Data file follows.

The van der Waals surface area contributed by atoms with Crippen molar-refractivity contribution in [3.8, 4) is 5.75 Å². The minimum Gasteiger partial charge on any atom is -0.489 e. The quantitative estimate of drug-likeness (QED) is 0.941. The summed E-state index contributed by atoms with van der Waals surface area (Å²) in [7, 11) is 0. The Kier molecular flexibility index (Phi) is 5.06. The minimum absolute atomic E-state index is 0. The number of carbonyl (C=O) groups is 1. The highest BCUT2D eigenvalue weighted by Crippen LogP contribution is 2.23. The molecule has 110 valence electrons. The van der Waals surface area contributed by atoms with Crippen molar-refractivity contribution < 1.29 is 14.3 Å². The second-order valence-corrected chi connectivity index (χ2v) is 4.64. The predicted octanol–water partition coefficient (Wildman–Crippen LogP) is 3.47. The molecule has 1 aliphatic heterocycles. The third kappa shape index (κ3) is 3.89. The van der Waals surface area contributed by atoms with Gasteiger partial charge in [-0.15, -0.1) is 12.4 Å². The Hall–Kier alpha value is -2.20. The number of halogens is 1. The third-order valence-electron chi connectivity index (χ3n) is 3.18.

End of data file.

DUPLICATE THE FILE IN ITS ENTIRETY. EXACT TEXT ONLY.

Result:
The van der Waals surface area contributed by atoms with Crippen molar-refractivity contribution in [3.8, 4) is 5.75 Å². The minimum Gasteiger partial charge on any atom is -0.489 e. The quantitative estimate of drug-likeness (QED) is 0.941. The summed E-state index contributed by atoms with van der Waals surface area (Å²) in [7, 11) is 0. The Kier molecular flexibility index (Phi) is 5.06. The minimum absolute atomic E-state index is 0. The number of carbonyl (C=O) groups is 1. The highest BCUT2D eigenvalue weighted by Crippen LogP contribution is 2.23. The molecule has 110 valence electrons. The van der Waals surface area contributed by atoms with Crippen molar-refractivity contribution < 1.29 is 14.3 Å². The second-order valence-corrected chi connectivity index (χ2v) is 4.64. The predicted octanol–water partition coefficient (Wildman–Crippen LogP) is 3.47. The molecule has 1 aliphatic heterocycles. The third kappa shape index (κ3) is 3.89. The van der Waals surface area contributed by atoms with Gasteiger partial charge in [-0.15, -0.1) is 12.4 Å². The Hall–Kier alpha value is -2.20. The number of halogens is 1. The third-order valence-electron chi connectivity index (χ3n) is 3.18.